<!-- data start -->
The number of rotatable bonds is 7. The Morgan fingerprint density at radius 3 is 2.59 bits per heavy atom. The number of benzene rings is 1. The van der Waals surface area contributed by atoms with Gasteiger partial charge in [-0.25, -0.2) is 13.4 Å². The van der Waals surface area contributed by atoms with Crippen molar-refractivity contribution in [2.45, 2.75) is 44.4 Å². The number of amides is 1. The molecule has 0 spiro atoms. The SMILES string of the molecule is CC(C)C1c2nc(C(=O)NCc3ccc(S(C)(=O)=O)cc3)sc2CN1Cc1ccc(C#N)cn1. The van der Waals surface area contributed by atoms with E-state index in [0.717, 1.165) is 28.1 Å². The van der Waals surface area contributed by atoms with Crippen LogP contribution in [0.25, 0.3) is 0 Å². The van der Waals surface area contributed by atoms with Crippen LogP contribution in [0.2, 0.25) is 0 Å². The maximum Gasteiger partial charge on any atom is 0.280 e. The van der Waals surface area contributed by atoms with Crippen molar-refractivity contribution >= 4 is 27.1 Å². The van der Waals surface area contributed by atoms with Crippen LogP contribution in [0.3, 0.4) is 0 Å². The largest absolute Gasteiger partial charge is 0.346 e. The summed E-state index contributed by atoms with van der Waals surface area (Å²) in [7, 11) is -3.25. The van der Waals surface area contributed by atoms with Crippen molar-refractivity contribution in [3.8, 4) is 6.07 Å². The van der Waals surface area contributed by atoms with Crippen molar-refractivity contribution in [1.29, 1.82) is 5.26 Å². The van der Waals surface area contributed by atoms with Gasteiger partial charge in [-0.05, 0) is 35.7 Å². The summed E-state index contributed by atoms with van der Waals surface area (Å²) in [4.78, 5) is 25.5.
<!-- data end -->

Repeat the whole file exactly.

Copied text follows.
The number of rotatable bonds is 7. The Morgan fingerprint density at radius 3 is 2.59 bits per heavy atom. The number of benzene rings is 1. The van der Waals surface area contributed by atoms with Gasteiger partial charge in [-0.25, -0.2) is 13.4 Å². The van der Waals surface area contributed by atoms with Crippen molar-refractivity contribution in [2.45, 2.75) is 44.4 Å². The number of amides is 1. The molecule has 0 spiro atoms. The SMILES string of the molecule is CC(C)C1c2nc(C(=O)NCc3ccc(S(C)(=O)=O)cc3)sc2CN1Cc1ccc(C#N)cn1. The van der Waals surface area contributed by atoms with E-state index in [0.717, 1.165) is 28.1 Å². The van der Waals surface area contributed by atoms with Crippen LogP contribution in [0.25, 0.3) is 0 Å². The van der Waals surface area contributed by atoms with Crippen LogP contribution in [0.2, 0.25) is 0 Å². The maximum Gasteiger partial charge on any atom is 0.280 e. The van der Waals surface area contributed by atoms with Crippen molar-refractivity contribution >= 4 is 27.1 Å². The van der Waals surface area contributed by atoms with Crippen LogP contribution in [0.3, 0.4) is 0 Å². The largest absolute Gasteiger partial charge is 0.346 e. The summed E-state index contributed by atoms with van der Waals surface area (Å²) in [7, 11) is -3.25. The van der Waals surface area contributed by atoms with Crippen molar-refractivity contribution in [3.8, 4) is 6.07 Å². The van der Waals surface area contributed by atoms with Crippen molar-refractivity contribution in [1.29, 1.82) is 5.26 Å². The van der Waals surface area contributed by atoms with Gasteiger partial charge in [-0.05, 0) is 35.7 Å². The summed E-state index contributed by atoms with van der Waals surface area (Å²) in [4.78, 5) is 25.5.